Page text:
Femoroacetabular Impingement (FAI) is a common musculoskeletal condition
in young adults related to repetitive stress occurring at the hip joint. It
causes sensitisation in the hip region and can often trigger an inflammatory
response, a combination that drives client’s symptoms.
Physiotherapy is a primary treatment option for FAI and is recommended as a
client’s first point of contact when this condition is suspected.
Anatomy of Hip FAI?
Due to changes that occur at the joint there is a disruption to the normal
mechanisms that allows for free movement to occur.
The hip is best described as a ball and socket joint, both sides having an
articular surface. In FAI changes can occur on either aspect of the joint or be
a combination of both. When these changes are present the way the joint
moves become compromised. This restricts client’s movement into certain
directions and can be a mechanism that drives people’s symptoms.
The mechanics at the joint are impacted by a number of factors particularly
the function of your hip flexor muscles. This muscles insert in close proximity
to the hip joint and when it is underperforming can cause local dysfunction in
Clinical features of FAI?
What will a client with FAI likely present with?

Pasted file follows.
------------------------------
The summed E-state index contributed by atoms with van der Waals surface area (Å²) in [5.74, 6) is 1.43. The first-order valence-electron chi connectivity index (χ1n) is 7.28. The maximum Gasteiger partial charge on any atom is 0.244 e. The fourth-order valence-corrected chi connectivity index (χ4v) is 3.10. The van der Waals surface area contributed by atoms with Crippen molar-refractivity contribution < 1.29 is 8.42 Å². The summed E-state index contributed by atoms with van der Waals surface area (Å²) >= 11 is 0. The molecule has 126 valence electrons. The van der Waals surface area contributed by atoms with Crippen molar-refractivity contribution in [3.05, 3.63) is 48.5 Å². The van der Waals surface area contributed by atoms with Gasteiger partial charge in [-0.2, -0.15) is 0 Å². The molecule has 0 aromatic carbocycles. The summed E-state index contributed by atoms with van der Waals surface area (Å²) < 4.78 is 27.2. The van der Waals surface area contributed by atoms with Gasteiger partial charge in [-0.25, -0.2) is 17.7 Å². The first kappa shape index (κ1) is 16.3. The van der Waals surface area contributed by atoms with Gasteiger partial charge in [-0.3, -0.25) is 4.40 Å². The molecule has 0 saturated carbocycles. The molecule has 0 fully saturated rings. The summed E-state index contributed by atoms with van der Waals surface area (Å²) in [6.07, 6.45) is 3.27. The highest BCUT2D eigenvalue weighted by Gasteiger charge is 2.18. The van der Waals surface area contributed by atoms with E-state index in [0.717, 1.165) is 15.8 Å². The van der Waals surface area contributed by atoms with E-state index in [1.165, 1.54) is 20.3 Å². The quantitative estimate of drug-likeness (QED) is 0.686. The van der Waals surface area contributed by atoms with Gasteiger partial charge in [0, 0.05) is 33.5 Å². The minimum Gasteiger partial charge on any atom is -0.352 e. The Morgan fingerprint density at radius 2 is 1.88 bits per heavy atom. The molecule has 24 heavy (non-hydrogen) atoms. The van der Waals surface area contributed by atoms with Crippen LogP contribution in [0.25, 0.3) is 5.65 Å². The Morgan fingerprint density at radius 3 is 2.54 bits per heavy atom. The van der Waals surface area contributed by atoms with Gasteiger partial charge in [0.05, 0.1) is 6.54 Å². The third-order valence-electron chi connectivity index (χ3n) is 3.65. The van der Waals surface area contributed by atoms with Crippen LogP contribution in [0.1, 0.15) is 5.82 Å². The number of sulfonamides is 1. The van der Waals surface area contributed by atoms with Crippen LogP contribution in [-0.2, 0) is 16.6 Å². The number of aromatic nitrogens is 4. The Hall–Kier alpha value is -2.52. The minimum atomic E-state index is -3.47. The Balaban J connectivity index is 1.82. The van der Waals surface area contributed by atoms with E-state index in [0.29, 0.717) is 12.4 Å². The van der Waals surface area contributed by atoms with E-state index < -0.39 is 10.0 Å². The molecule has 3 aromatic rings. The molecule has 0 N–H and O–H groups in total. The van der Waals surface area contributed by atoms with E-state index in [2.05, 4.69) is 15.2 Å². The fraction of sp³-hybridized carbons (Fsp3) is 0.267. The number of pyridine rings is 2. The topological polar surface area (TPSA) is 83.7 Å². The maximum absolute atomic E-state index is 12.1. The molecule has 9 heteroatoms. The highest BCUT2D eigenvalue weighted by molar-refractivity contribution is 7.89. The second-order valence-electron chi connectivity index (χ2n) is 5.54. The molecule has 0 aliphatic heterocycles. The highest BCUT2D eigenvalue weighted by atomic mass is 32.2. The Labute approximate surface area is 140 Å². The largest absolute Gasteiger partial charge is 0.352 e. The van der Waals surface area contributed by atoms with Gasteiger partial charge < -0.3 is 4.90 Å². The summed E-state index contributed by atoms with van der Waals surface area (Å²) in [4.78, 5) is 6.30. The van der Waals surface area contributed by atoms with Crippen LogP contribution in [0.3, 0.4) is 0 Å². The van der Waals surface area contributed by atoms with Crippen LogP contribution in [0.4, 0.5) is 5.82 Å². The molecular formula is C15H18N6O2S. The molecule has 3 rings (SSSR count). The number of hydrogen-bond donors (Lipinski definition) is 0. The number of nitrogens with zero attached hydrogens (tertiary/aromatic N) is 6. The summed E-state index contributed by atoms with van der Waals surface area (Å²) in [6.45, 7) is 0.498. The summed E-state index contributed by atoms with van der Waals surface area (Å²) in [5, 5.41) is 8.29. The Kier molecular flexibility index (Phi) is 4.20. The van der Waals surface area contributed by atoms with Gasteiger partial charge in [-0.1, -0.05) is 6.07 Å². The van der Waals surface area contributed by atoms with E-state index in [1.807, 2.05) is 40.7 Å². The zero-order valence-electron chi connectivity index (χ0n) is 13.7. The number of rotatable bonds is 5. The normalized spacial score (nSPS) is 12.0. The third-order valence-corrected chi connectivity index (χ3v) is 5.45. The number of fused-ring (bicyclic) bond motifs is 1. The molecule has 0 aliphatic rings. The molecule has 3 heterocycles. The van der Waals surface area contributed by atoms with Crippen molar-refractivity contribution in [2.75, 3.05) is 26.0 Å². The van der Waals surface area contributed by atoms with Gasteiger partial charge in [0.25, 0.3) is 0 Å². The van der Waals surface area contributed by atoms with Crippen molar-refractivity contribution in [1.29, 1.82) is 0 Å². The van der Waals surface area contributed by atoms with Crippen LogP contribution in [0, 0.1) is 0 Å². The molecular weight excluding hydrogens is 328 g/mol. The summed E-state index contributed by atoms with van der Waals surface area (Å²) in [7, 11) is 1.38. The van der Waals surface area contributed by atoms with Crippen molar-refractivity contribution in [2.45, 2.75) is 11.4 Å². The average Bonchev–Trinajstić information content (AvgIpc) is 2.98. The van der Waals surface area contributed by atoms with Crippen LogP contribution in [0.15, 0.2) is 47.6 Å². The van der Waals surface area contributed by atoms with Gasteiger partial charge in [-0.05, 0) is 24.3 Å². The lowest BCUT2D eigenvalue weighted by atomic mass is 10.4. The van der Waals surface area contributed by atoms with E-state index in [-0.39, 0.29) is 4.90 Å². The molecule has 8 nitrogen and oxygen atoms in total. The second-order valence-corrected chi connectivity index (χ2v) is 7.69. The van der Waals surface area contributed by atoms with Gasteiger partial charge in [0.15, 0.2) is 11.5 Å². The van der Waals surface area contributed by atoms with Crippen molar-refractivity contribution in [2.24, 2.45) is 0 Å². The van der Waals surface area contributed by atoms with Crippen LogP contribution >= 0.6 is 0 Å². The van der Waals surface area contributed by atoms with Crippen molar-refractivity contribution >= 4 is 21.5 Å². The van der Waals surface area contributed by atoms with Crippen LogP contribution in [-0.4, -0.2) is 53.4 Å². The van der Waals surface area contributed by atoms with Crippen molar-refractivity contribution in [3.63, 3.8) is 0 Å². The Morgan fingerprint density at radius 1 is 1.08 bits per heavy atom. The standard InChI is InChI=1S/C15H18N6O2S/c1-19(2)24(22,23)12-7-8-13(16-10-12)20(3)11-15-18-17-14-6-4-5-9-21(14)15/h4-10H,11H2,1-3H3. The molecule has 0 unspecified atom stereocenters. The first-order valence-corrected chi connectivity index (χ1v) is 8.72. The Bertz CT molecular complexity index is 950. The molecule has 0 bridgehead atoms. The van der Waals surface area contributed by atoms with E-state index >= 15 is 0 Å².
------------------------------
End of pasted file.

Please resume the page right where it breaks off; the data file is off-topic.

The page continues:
Aged between 18 and 35 (but not limited to)
Deep groin pain
Reduced range of motion into flexion and/or internal rotation
Symptoms progressive in nature with an insidious onset
Pain after a period of repetitive activity ie running
Management of hip FAI?
In the initial stages of FAI management, the goal is often to reduce and control client’s symptoms. This is done by unloading the area, educating clients to effectively make changes to provocative activities and by using therapeutic treatment techniques.
In cases where the level of irritation cannot be controlled scans may be advised to gather further information. Depending on these results further input by client’s General Practitioner or Surgeon may be recommended.
Rehabilitation of hip FAI?
Restoring optimal biomechanics at the hip joint can be achieved through
effective rehabilitation with your physiotherapist.
In the early stages restoring normal mechanics at the hip joint will be facilitated through mobilisations that encourage fluent movement. The soft tissues in the area will also be targeted to improve their functioning and hence capacity.
A progressive strengthening program to target client’s hip muscles, particularly into hip flexion, will commence as soon as possible. This aims to give the joint more support whilst improving its functional output. As this occurs rehab transitions towards returning clients to participating in the things they love to do and remain happy/healthy.